South Korean cloning pioneer Woo Suk Hwang’s landmark research on human cloning and stem cell were fabricated, an investigation by a Seoul National University panel revealed.

“We found out that Hwang’s team faked it by splitting the patient’s body cells into two test tubes when they submitted the samples, so the two types of data were bound to be identical,” panel spokesman Jung-Hye Roh told reporters.

The panel concluded that Hwang’s team does not have the scientific data to prove the existence of patient-tailored embryonic stem cells, which can be used for cloning, and has sparked hopes of cures for diseases like Parkinson’s and Alzheimer’s.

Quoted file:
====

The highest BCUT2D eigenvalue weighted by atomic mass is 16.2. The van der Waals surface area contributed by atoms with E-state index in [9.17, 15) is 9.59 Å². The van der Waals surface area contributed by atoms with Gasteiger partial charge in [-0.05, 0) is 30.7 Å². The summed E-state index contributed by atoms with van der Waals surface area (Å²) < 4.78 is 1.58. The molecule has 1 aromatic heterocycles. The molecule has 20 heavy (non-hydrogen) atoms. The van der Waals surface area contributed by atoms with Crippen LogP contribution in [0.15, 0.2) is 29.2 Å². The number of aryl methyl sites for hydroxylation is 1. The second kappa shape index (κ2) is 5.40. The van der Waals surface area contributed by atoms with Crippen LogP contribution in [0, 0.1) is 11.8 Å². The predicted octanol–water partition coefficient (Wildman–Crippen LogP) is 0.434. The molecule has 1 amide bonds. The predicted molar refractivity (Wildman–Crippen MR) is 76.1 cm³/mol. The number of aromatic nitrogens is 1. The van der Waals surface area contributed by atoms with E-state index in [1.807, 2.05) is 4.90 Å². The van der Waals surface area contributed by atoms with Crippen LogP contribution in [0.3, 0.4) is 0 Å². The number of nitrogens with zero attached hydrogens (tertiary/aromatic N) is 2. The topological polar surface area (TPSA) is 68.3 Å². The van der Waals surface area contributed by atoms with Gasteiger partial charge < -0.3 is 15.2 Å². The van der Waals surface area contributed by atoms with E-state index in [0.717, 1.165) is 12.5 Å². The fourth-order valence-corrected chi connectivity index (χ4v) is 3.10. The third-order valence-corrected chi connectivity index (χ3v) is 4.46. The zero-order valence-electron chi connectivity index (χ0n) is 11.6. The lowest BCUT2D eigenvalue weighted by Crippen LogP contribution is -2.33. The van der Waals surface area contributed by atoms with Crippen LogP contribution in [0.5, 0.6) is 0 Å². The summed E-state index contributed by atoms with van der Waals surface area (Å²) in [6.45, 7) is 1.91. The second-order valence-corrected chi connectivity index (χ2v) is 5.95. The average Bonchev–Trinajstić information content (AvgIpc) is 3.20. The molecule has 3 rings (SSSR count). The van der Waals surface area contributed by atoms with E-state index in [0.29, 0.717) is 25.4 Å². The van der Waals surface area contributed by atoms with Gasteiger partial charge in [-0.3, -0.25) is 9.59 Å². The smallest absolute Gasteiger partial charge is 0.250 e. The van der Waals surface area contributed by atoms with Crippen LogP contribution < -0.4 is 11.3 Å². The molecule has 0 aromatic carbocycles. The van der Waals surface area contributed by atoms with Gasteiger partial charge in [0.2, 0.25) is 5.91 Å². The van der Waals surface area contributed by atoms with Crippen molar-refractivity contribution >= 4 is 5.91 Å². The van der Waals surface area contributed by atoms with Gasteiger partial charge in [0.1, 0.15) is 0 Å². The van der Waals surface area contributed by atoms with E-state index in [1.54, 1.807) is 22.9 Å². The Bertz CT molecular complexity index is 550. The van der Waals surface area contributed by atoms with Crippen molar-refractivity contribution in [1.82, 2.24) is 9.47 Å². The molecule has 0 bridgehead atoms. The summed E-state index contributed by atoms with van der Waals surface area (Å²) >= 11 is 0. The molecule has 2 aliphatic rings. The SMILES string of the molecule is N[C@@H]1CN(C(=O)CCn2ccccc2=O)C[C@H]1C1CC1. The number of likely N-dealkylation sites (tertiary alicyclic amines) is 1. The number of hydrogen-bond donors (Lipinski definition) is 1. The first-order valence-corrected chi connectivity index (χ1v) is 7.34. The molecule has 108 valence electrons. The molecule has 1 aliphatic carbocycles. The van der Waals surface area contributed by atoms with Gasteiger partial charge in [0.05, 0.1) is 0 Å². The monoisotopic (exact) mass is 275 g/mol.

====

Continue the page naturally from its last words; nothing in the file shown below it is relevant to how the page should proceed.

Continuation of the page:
The science magazine Newscientist reported that the DNA tests on the original 11 human stem cell lines (from the patient donors) and the supposed set of cloned body cells cell were all negative.

Bioethics Chairman Dr. Edna Monzon of the Faculty of Medicine and Surgery said the serious wrongdoing has “eroded the integrity of science.”

“It was a good thing it [falsification] was discovered early,” Monzon told the Varsitarian.

Last Jan. 12, the journal Science retracted the June 2005 and March 2004 embryonic stem cell papers of Hwang on the basis of the university’s investigation.

Hwang immediately accepted the committee’s report and resigned as a professor from the university. In the midst of the scandal, the 53-year-old cloning pioneer disappeared and was reportedly hospitalized due to stress-related fatigue. Jefferson O. Evalarosa

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